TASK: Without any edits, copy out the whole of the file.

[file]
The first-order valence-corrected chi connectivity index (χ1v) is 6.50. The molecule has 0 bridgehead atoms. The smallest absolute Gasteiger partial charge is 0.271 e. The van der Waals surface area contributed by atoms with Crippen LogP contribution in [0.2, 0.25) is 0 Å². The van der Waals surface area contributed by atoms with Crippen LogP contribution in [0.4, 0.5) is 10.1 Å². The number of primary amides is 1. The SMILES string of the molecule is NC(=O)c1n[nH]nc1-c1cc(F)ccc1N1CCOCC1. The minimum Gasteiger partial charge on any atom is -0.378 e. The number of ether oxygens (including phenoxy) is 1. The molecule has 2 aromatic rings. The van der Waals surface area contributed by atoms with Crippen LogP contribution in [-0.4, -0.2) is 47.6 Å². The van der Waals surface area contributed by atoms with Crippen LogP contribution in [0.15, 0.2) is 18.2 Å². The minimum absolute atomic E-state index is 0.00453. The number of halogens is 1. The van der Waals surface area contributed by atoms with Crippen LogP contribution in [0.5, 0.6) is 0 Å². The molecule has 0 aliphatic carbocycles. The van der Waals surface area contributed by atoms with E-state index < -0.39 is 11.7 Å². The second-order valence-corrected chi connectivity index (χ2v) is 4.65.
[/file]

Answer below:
The first-order valence-corrected chi connectivity index (χ1v) is 6.50. The molecule has 0 bridgehead atoms. The smallest absolute Gasteiger partial charge is 0.271 e. The van der Waals surface area contributed by atoms with Crippen LogP contribution in [0.2, 0.25) is 0 Å². The van der Waals surface area contributed by atoms with Crippen LogP contribution in [0.4, 0.5) is 10.1 Å². The number of primary amides is 1. The SMILES string of the molecule is NC(=O)c1n[nH]nc1-c1cc(F)ccc1N1CCOCC1. The minimum Gasteiger partial charge on any atom is -0.378 e. The number of ether oxygens (including phenoxy) is 1. The molecule has 2 aromatic rings. The van der Waals surface area contributed by atoms with Crippen LogP contribution in [-0.4, -0.2) is 47.6 Å². The van der Waals surface area contributed by atoms with Crippen LogP contribution in [0.15, 0.2) is 18.2 Å². The minimum absolute atomic E-state index is 0.00453. The number of halogens is 1. The van der Waals surface area contributed by atoms with Crippen LogP contribution in [0.5, 0.6) is 0 Å². The molecule has 0 aliphatic carbocycles. The van der Waals surface area contributed by atoms with E-state index < -0.39 is 11.7 Å². The second-order valence-corrected chi connectivity index (χ2v) is 4.65.